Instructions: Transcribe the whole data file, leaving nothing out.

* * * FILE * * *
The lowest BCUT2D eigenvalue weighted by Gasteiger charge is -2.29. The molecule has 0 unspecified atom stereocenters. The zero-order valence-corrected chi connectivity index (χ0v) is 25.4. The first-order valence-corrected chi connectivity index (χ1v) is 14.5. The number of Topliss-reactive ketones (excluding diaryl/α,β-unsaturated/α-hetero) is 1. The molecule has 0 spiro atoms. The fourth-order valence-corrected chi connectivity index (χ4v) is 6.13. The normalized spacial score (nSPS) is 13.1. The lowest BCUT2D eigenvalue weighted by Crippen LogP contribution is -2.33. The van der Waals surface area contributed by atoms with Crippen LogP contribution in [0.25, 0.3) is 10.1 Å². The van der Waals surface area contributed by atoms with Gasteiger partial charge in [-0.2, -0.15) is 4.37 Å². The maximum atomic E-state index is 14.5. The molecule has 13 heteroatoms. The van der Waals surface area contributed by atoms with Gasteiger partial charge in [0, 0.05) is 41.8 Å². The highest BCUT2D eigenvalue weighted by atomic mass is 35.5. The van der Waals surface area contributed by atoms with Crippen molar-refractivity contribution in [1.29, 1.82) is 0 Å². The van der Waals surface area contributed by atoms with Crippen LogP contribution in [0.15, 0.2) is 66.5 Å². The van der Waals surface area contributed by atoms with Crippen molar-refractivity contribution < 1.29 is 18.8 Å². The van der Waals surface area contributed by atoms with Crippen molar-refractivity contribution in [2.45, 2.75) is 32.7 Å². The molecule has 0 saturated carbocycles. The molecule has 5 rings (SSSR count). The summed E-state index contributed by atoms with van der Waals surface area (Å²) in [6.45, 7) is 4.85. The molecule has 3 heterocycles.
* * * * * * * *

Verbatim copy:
The lowest BCUT2D eigenvalue weighted by Gasteiger charge is -2.29. The molecule has 0 unspecified atom stereocenters. The zero-order valence-corrected chi connectivity index (χ0v) is 25.4. The first-order valence-corrected chi connectivity index (χ1v) is 14.5. The number of Topliss-reactive ketones (excluding diaryl/α,β-unsaturated/α-hetero) is 1. The molecule has 0 spiro atoms. The fourth-order valence-corrected chi connectivity index (χ4v) is 6.13. The normalized spacial score (nSPS) is 13.1. The lowest BCUT2D eigenvalue weighted by Crippen LogP contribution is -2.33. The van der Waals surface area contributed by atoms with Crippen LogP contribution in [0.25, 0.3) is 10.1 Å². The van der Waals surface area contributed by atoms with Gasteiger partial charge in [-0.2, -0.15) is 4.37 Å². The maximum atomic E-state index is 14.5. The molecule has 13 heteroatoms. The van der Waals surface area contributed by atoms with Gasteiger partial charge in [0, 0.05) is 41.8 Å². The highest BCUT2D eigenvalue weighted by atomic mass is 35.5. The van der Waals surface area contributed by atoms with Crippen molar-refractivity contribution in [1.29, 1.82) is 0 Å². The van der Waals surface area contributed by atoms with Crippen LogP contribution in [0.15, 0.2) is 66.5 Å². The van der Waals surface area contributed by atoms with Crippen molar-refractivity contribution < 1.29 is 18.8 Å². The van der Waals surface area contributed by atoms with Crippen molar-refractivity contribution in [2.45, 2.75) is 32.7 Å². The molecule has 0 saturated carbocycles. The molecule has 5 rings (SSSR count). The summed E-state index contributed by atoms with van der Waals surface area (Å²) in [6.45, 7) is 4.85. The molecule has 3 heterocycles.